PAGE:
Powerful Hurricane Earl is expected to roar past the Charleston area Thursday, kicking up gusty winds and waves that could crest at 8 feet, while worsening dangerous rip currents already tearing at area beaches.
The area could begin feeling some of those effects as early as today.
The good news for residents is that Earl, which grew into a major Hugo-strength Category 4 storm Monday, is projected to stay about 400 miles from Charleston when it passes by with 144-mph winds on its way up the East Coast.
Forecasters are calling for coastal winds of 30 mph and winds of 15 mph inland when the storm churns past, meteorologists with the National Weather Service in Charleston said. Waves could reach 8 feet by Thursday evening with a potential for 10- to 15-foot swells.
The waves and rip currents, which are a danger to beach-goers, also could cause some erosion, mostly at inlet areas such as Wild Dunes, Breach Inlet and Folly Beach, said Dan Burger, S.C. Ocean and Coastal Resource Management division communications director.
All of this has the attention of local emergency officials.
"We're keeping apprised of what (federal hurricane forecasters) are saying the storm could do," said Cathy Haynes, Charleston County Emergency Preparedness director.
The biggest immediate concern was for rip currents during the crowded Labor Day holiday weekend. Area beaches still are feeling the effects of such currents from Hurricane Danielle, which didn't do much damage when it passed last week.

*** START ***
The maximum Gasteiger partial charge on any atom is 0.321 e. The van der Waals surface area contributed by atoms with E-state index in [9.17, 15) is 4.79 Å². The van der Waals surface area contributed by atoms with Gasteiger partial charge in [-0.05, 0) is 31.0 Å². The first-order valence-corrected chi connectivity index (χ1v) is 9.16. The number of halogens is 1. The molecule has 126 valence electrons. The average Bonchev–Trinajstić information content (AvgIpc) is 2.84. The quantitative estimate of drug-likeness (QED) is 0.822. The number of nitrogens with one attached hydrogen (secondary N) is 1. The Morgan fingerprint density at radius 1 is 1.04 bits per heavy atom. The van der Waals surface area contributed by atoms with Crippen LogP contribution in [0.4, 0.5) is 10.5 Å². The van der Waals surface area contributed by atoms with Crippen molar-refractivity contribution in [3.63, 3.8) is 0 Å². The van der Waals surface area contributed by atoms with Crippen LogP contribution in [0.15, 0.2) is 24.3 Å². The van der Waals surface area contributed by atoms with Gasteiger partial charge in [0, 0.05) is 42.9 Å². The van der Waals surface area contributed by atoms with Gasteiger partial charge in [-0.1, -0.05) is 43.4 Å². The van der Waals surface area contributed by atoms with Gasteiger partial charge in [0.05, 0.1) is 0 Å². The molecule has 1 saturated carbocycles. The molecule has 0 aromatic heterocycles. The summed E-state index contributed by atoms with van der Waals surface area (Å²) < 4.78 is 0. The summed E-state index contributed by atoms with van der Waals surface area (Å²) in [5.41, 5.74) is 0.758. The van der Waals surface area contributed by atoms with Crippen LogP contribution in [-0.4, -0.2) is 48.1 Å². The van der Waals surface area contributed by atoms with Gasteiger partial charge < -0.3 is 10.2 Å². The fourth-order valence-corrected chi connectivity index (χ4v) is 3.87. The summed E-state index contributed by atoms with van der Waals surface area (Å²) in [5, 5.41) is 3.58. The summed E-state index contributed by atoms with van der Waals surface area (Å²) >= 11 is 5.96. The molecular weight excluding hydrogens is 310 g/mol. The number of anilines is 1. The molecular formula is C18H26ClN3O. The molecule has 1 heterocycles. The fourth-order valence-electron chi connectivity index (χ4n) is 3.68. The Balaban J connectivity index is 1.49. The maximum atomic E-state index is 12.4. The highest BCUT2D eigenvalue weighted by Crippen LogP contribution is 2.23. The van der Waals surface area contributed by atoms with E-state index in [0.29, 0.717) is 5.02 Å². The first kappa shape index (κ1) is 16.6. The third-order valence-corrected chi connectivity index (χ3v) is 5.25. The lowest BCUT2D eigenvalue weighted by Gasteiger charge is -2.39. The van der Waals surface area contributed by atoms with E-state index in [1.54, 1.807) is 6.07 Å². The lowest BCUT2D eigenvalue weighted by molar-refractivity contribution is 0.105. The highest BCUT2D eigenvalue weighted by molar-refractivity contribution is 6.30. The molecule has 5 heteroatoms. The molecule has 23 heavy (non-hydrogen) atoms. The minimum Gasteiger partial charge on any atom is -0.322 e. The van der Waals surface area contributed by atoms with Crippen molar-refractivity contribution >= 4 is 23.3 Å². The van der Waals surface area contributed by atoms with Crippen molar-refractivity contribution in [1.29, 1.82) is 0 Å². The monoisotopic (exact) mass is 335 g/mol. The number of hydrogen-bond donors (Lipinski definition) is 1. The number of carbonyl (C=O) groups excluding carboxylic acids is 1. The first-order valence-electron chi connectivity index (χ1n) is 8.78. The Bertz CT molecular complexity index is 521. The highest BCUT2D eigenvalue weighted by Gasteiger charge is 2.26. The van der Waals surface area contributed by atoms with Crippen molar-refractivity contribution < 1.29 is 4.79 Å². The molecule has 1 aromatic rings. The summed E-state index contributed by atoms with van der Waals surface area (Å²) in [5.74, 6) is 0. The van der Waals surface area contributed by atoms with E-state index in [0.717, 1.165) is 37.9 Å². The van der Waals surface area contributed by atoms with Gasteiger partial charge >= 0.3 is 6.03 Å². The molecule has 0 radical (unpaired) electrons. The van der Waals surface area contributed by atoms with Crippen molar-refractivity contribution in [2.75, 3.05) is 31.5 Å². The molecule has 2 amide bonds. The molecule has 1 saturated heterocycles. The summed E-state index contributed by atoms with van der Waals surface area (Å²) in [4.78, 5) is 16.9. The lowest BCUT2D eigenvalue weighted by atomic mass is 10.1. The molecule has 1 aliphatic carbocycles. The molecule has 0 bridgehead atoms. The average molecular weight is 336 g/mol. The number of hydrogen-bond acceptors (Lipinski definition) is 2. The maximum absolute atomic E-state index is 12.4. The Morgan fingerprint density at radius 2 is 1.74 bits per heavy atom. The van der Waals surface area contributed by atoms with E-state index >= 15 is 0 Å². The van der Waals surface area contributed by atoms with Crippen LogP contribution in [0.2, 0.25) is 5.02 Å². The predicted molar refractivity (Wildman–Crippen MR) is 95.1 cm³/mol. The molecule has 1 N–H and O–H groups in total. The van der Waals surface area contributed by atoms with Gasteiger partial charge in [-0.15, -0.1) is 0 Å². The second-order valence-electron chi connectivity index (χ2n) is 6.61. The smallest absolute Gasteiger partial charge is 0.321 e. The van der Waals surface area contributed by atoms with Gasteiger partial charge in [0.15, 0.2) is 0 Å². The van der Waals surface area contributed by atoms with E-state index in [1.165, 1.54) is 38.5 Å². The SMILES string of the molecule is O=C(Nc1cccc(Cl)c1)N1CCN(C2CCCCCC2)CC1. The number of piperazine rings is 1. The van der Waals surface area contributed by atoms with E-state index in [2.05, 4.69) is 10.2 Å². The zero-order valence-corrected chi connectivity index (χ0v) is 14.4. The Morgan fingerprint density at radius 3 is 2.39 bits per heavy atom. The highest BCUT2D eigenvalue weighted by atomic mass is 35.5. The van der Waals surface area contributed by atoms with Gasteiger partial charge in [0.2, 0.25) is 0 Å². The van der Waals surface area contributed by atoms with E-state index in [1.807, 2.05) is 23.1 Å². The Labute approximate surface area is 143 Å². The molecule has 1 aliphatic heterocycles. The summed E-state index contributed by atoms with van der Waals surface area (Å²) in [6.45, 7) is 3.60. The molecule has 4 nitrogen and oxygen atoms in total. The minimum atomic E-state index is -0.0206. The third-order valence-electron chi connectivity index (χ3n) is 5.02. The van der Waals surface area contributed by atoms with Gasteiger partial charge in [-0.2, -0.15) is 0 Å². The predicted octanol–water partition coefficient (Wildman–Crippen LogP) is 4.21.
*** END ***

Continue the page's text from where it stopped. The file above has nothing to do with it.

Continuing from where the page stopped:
The most severe effects of Earl, including potential landfall, are expected to be felt from North Carolina to Canada, said forecasters with AccuWeather.com, a private forecasting company.
Behind Earl, Fiona reached tropical-storm strength with 40-mph winds Monday. Fiona is the first of two storm waves still out in the far Atlantic Ocean that are expected to become tropical cyclones and follow tracks similar to Danielle's and Earl's. Fiona is moving much faster than Earl, and forecasters expect the storm to be pulled into the more powerful Earl and dissipate.
The parade of Cape Verde storms peeling off toward the Southeast has people wary in the Lowcountry, but Monday no one seemed to be too alarmed about "this Earl hurricane," as one resident said.
Employees at Lowe's and Home Depot stores reported no runs on hurricane supplies such as batteries and plywood. A hurricane display set up over the weekend did have some people eyeing generators and clean-up supplies, said Nanette McLaughlin, operations manager.
"Well, we've been through quite a few of these," said Don Stone, a 20-year Isle of Palms resident. "We hope Earl doesn't hit us, but we pretty well understand what the game is, to get out of the way."